Bruce Willis voices a wily racoon in Over The Hedge, a "frothy but entertaining" toon caper about woodland creatures in an endangered habitat. Critics were satisfied more than bowled over by DreamWorks' formulaic approach, but the film scored highly with moviegoers. It harvested $155m in international ticket sales - which is good, but small potatoes compared to Shrek 2's haul of $436m.
A Woodland Wonderland
A small cluster of featurettes accompanies the film on this Special Edition DVD, including Behind The Hedge. Co-directors Tim Johnson and Karey Kirkpatrick reveal the roots of the story in an eco-minded comic strip by T Lewis. Bringing his characters to three-dimensional life presented many challenges for the animation team, but most daunting of all was designing convincing fur. This is examined in more depth in The Tech Of Over The Hedge. The computer bods confess they were especially narked by copious 'hugging' scenes, which required them to write new programmes for the ruffling of said fur.
Bruce Willis calls RJ the racoon "the Cary Grant of the animal kingdom," in Meet The Cast. We get to see him along with the likes of Wanda Sykes and Steve Carrell thrashing about in the sound booth, but Garry Shandling (who plays Verne) is considerably more laidback. Even so, he insists he has nothing in common with the tortoise except that "we sound alike".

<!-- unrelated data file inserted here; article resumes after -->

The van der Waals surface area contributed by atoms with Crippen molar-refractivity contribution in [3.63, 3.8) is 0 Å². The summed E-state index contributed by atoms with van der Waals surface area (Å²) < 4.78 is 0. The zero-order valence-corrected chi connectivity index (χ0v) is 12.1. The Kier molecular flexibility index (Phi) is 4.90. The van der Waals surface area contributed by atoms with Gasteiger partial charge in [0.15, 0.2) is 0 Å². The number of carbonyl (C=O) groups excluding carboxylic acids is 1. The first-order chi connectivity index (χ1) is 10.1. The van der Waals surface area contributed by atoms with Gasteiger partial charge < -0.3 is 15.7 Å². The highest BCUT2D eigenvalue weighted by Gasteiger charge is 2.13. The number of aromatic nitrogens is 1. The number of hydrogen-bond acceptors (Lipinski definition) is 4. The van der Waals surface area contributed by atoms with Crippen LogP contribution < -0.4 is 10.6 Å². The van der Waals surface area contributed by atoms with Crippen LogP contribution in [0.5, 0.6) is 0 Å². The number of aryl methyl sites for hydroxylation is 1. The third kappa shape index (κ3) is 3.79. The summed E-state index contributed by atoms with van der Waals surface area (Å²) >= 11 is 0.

It's the animated extras that liven up this otherwise frugal DVD release. Thomas Haden Church lends his voice to Dwayne the exterminator in a spoof infomercial, encouraging people to "Make your own hours! Be your own boss!" and "Vent your bitterness towards society on animals!" Meanwhile RJ makes a Big Brother-style home video in Hammy's Boomerang Adventure. It's a rather twisted yet entertaining experiment to see what happens when Hammy, the hyperactive squirrel (Carrell), happens upon a v-shaped piece of wood...
Quick On The Draw
You can torture Hammy a little more in a set-top game based on a scene from the film where RJ tries to guide him in disabling a house alarm. For educational value there's a montage of pop-up animal facts (dubbed Critter 411) and printable activities accessible via DVD-ROM.
Older children who fancy a career in animation should check out the film commentary by co-directors Tim Johnson and Karey Kilpatrick and producer Bonnie Arnold. They talk more about the unique challenges of this project (still mostly "fur and foliage") as well as the process of developing the story. Complementing this track are five behind-the-scenes galleries showcasing the character and set designs, initial sketches and storyboards.
The extras aren't as bountiful as you might expect from a Special Edition release, but if you have children, this two-disc set should keep them happy for the winter hibernation.